Two Pronged Attack

30 Muscle-Ups for time.

Post times to comments.  If you cannot do muscle-ups perform 120 pull ups and 120 dips.


Like a cat

I’m not sure how many of you read the full article from yesterday, but it got me thinking about some problems we encounter in the gym. I think about what we do as something like bringing you back to your natural state.

The movements we perform are foundational natural movements, but some of us are living anything but a natural existence!

Stuck at a desk or in a cubicle all day, chopping food hunched over a counter, staring at a computer screen or sitting in our car for hours on end. Some day I plan on outlining the way the world should work, but for now I will just discuss some ways to prepare yourself for the rigors of the gym.

I like the analogy of CrossFit being like a firehose of water, and your body and joints walk into the gym like an area of hard packed dirt. Stay with me here…if we just fire the waterhose at the surface, its going to just pool on the top and spread out, maybe a little will soak in here or there, but if we take a pick axe and open that ground up before turning on the hose, then we will get some real change and absorbtion! I hope you’re picking up what I’m putting down!

I’m talking about getting thoroughly warmed up peoples! Until we can live a life of constant dance and play in between our bouts of constantly varied functional movements at high intensity, we must do so. I was just discussing the suggested warm-up in the FAQ area, its a workout unto itself, check it out here and read the follow up information below:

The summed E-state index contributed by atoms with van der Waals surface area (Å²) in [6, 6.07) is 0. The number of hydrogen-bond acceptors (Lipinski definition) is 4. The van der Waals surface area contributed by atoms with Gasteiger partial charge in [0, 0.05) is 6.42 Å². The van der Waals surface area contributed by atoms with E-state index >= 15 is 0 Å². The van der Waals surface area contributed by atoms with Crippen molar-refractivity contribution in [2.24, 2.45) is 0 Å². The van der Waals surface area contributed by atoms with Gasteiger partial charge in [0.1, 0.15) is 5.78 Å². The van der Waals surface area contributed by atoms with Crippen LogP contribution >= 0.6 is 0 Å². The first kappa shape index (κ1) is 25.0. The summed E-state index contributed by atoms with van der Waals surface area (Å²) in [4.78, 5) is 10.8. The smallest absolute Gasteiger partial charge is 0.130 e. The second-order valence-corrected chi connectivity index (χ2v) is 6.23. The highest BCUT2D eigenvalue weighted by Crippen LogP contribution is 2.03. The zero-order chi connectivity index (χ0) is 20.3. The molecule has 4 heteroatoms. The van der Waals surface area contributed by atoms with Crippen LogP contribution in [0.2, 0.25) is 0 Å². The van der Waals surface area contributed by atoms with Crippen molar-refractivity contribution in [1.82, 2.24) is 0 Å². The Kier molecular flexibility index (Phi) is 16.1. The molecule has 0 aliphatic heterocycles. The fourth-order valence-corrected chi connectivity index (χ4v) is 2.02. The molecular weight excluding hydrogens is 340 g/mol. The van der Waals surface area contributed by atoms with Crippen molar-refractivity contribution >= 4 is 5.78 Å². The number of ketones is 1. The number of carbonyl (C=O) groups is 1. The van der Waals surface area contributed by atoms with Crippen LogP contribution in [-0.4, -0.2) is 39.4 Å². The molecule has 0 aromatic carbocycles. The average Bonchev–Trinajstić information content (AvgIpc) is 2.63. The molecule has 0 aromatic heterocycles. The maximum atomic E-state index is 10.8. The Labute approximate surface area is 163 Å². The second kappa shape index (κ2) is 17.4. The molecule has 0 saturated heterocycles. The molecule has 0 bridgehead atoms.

Warming up prepares us mentally and physically for activity.  Physiologically it induces a host of responses including increases in heart rate, stroke volume (blood pumped per heartbeat), cardiac output (blood pumped per minute), oxygen extraction by the muscles, blood pressure, pulmonary ventilation (amount of air moved per breath) and core temperature. The increase in core and muscle temperature increases the elasticity of muscle and tendinous tissues, increases nerve conduction rates, and increases the speed of muscle contractions. How do we know if it’s working? A light sweat is a good indicator of a successful warm up.  We want your warm up fit you. Change squats to walking lunges, do GHD sit ups instead of floor sit ups or vice versa, climb the rope or practice your handstand.  A big part of CrossFit is playing and challenging your skills.  There is no right or wrong warm up.  As long as you squat, push, pull, bend, and straighten, and use perfect form every time, the warm up is a great opportunity to not only prepare for the WOD but improve your skills and have fun.



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